How John Connor Is Revolutionizing The Way We Learn Skills Within Our Own Communities

John Connor is the CEO of, a company inspired by his own journey and challenges, which looks to change the way we learn by leveraging the skills of experienced people in the community.

How Did You Get Started?

Q: How did you make your first sale?

Before we built a full fledged platform, I manually set up a landing page and teacher profiles on a wordpress site. I posted the profiles to various classifieds and was able to find freelance consulting for myself and several friends.

Q: How did you get credibility quickly?

Since launching, we’ve continuously aided new features and modified our UI based on user feedback. Our users know their voice will be heard, which has really helped our credibility.

Q: How did you develop key partnerships?

We built a simple referral program and tracking system early on, which has allowed us to tap key influencers and get them to promote our platform for us. We’re still in the early stages of developing key partnerships, but so far it looks like we have a very scalable strategy.

Q: How did you get funded or what creative strategies did you use to execute on minimal cash flow?

So far, we’ve raised a small amount of money from our network, but have been mostly self funded. We’ve stayed lean by writing efficient, modular and reusable code while picking marketing channels that are free or intrinsic to our platform, such as referrals and invites.


Q: What habits helped make you successful?

Learn from everyone. Every user has a perspective worth hearing, every fellow entrepreneur has a strategy worth reflecting on. We try to stay as humble as possible while also being incredibly focused on our overarching goals for HelpWith. We also do a great job at maintaining clear and consistent communication with all parts of our team, ensuring that we waste less time getting confused over details and can understand how the pieces we all produce can fit together most elegantly.

Q: What mindsets helped make your successful?

Always be iterating. It’s a concept that doesn’t just apply to the product itself, or our marketing strategy, but to the way we look at every part of this project.

“Absorb what is useful, discard what is useless and add what is specifically your own”-Bruce Lee

Q: How did you distinguish yourself from your competitors?

Our competitors are either too formal (traditional tutoring sites) or too loose and impersonal (craigslist). We’ve found the sweet spot by focussing on community as our engine for both creating value within the platform and driving recruitment. Our members want other people to be involved, because they then get more out of HelpWith.


Q: What was your biggest mistake?

We didn’t capture the right data early enough. If we had thought through our analytics strategy more thoroughly, we would have saved a lot of time and had much better conversion early on. You live, you learn.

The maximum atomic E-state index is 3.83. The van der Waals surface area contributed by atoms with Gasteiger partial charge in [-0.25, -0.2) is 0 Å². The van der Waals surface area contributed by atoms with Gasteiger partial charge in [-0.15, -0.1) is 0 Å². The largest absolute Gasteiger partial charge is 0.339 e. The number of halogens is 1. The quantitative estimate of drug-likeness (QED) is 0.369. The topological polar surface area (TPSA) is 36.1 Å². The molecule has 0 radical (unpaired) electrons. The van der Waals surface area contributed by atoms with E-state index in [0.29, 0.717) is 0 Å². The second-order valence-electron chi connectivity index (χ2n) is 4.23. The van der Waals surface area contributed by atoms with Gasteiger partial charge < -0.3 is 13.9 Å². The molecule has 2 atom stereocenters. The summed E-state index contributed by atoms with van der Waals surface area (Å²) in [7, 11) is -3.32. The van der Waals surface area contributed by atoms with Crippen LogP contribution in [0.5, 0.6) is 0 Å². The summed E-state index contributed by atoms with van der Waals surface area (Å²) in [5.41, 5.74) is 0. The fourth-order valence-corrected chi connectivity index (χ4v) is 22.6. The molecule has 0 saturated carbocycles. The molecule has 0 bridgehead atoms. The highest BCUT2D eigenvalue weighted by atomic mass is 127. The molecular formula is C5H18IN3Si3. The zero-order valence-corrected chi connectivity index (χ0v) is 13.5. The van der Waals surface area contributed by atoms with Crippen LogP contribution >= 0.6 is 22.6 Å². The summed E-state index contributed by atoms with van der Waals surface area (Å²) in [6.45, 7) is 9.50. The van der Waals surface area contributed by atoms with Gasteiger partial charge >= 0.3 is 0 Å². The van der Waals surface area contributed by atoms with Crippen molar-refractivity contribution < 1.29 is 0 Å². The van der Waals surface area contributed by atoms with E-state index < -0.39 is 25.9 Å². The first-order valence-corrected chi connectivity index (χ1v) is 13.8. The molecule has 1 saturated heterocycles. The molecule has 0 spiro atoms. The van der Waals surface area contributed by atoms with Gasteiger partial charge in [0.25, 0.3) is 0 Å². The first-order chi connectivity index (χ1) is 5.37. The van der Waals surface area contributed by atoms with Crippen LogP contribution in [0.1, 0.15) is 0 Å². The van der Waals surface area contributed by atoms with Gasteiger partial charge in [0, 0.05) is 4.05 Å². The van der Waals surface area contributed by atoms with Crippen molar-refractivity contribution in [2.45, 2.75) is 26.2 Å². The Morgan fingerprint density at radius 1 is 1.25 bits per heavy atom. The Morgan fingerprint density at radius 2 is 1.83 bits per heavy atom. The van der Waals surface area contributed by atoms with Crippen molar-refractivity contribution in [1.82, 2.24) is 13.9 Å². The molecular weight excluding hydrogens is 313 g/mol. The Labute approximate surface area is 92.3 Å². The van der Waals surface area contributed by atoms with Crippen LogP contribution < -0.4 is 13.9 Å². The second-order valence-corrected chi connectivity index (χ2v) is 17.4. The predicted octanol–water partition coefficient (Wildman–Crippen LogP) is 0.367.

Q: How did you deal with failure?

Well, my first cofounder left this project for a well paying job, after over a year of working together. I believe in the vision we’re working on as much as I believe in gravity. I took the progress we had made and used it to recruit two top tier developers as cofounders.

Q: How did you learn from failure?

Early on, we attempted to broaden our platform to include any services people could offer. We were too ambitious, so our messaging, and thus conversions suffered dramatically. Since we were still in beta, and only had 1,200 users, the impact wasn’t too dramatic and we were able to learn a lot from our users.

Q: What was unexpected?

Well, we definitely expected to see more traction on HelpWith at launch. Instead, we had to “prime the pump” and were very hands on with getting people to understand and use our platform.

Q: What did you learn?

We learned to focus on specific problems, to listen to our users without projecting our own hypothesis, and to constantly challenge our assumptions.

Q: What would you have done differently?

If I could go back, I would put more effort into detailed feature planning. It’s easy to assume you can figure out the details of a feature as you build it, but often enough, the details and what matters the most and are really key to properly building meaningful features.

Q: How did you test your assumptions?

We use extensive data gathering and anecdotal feedback to constantly test our assumptions. Every day I meet with users and gain new insight from their diverse perspectives.

Q: How can you minimize the unknowns?

We minimize the unknowns by trying to keep our features simple, and measuring every meaningful metric we can. From the time it takes for a user to sign up, to how many friends they invite, we’re driven to learn more about our users and what they want from our platform. This helps keep things predictable and improvable.


Q: What are your non-work habits that help you with your work-life balance?

I surround myself with positive people that support my goals. I’m incredibly lucky that I have a partner who is okay with me staying up til 3am to write code and emails. Exercise is also integral to staying productive. If I find myself not taking the time to work out, I make sure I fit push-ups and stretching into my work life. Stepping away from the keyboard and getting my blood flowing usually cures whatever ails me.

Q: What is the best advice you received recently, and that you still follow?

The best advice I’ve received in recent memory is to focus on building a movement, not just a product. For HelpWith to be truly successful, it’s not enough to connect teachers and students, we want to build a new way of learning, and that takes getting people to fall in love with our mission and vision for a better society.

For more about John’s work, please check out:

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